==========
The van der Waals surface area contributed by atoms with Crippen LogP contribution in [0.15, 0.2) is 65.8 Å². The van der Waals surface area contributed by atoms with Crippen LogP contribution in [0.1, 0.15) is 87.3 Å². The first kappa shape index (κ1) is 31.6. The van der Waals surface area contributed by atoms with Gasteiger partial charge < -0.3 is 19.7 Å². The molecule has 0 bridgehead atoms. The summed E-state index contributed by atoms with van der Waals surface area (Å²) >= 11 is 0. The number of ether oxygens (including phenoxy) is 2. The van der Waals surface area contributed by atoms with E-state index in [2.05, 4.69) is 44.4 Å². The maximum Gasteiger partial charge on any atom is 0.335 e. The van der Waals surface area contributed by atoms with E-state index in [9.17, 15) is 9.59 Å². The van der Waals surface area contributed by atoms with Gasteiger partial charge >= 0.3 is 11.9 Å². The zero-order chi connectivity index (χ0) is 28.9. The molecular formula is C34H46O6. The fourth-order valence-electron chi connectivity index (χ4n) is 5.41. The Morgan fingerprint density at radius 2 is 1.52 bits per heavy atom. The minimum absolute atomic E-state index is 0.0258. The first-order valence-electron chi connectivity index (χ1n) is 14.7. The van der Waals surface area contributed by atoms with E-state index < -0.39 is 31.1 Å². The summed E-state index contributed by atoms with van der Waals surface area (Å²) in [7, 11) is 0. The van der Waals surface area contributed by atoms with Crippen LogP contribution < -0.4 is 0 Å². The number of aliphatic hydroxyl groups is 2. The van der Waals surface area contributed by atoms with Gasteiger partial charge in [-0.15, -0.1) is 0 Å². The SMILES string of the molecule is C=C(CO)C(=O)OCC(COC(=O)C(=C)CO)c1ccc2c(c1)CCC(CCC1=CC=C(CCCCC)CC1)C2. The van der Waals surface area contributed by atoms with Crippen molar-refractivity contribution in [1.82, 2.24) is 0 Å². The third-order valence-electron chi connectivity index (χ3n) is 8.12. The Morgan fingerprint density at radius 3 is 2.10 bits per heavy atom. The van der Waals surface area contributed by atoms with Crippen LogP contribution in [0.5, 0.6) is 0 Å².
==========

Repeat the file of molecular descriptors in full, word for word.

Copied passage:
The van der Waals surface area contributed by atoms with Crippen LogP contribution in [0.15, 0.2) is 65.8 Å². The van der Waals surface area contributed by atoms with Crippen LogP contribution in [0.1, 0.15) is 87.3 Å². The first kappa shape index (κ1) is 31.6. The van der Waals surface area contributed by atoms with Gasteiger partial charge < -0.3 is 19.7 Å². The molecule has 0 bridgehead atoms. The summed E-state index contributed by atoms with van der Waals surface area (Å²) >= 11 is 0. The number of ether oxygens (including phenoxy) is 2. The van der Waals surface area contributed by atoms with E-state index in [2.05, 4.69) is 44.4 Å². The maximum Gasteiger partial charge on any atom is 0.335 e. The van der Waals surface area contributed by atoms with E-state index in [9.17, 15) is 9.59 Å². The van der Waals surface area contributed by atoms with Gasteiger partial charge >= 0.3 is 11.9 Å². The zero-order chi connectivity index (χ0) is 28.9. The molecular formula is C34H46O6. The fourth-order valence-electron chi connectivity index (χ4n) is 5.41. The Morgan fingerprint density at radius 2 is 1.52 bits per heavy atom. The minimum absolute atomic E-state index is 0.0258. The first-order valence-electron chi connectivity index (χ1n) is 14.7. The van der Waals surface area contributed by atoms with E-state index < -0.39 is 31.1 Å². The summed E-state index contributed by atoms with van der Waals surface area (Å²) in [7, 11) is 0. The van der Waals surface area contributed by atoms with Crippen LogP contribution < -0.4 is 0 Å². The number of aliphatic hydroxyl groups is 2. The van der Waals surface area contributed by atoms with Gasteiger partial charge in [-0.15, -0.1) is 0 Å². The SMILES string of the molecule is C=C(CO)C(=O)OCC(COC(=O)C(=C)CO)c1ccc2c(c1)CCC(CCC1=CC=C(CCCCC)CC1)C2. The van der Waals surface area contributed by atoms with Crippen molar-refractivity contribution in [1.82, 2.24) is 0 Å². The third-order valence-electron chi connectivity index (χ3n) is 8.12. The Morgan fingerprint density at radius 3 is 2.10 bits per heavy atom. The van der Waals surface area contributed by atoms with Crippen LogP contribution in [0.5, 0.6) is 0 Å².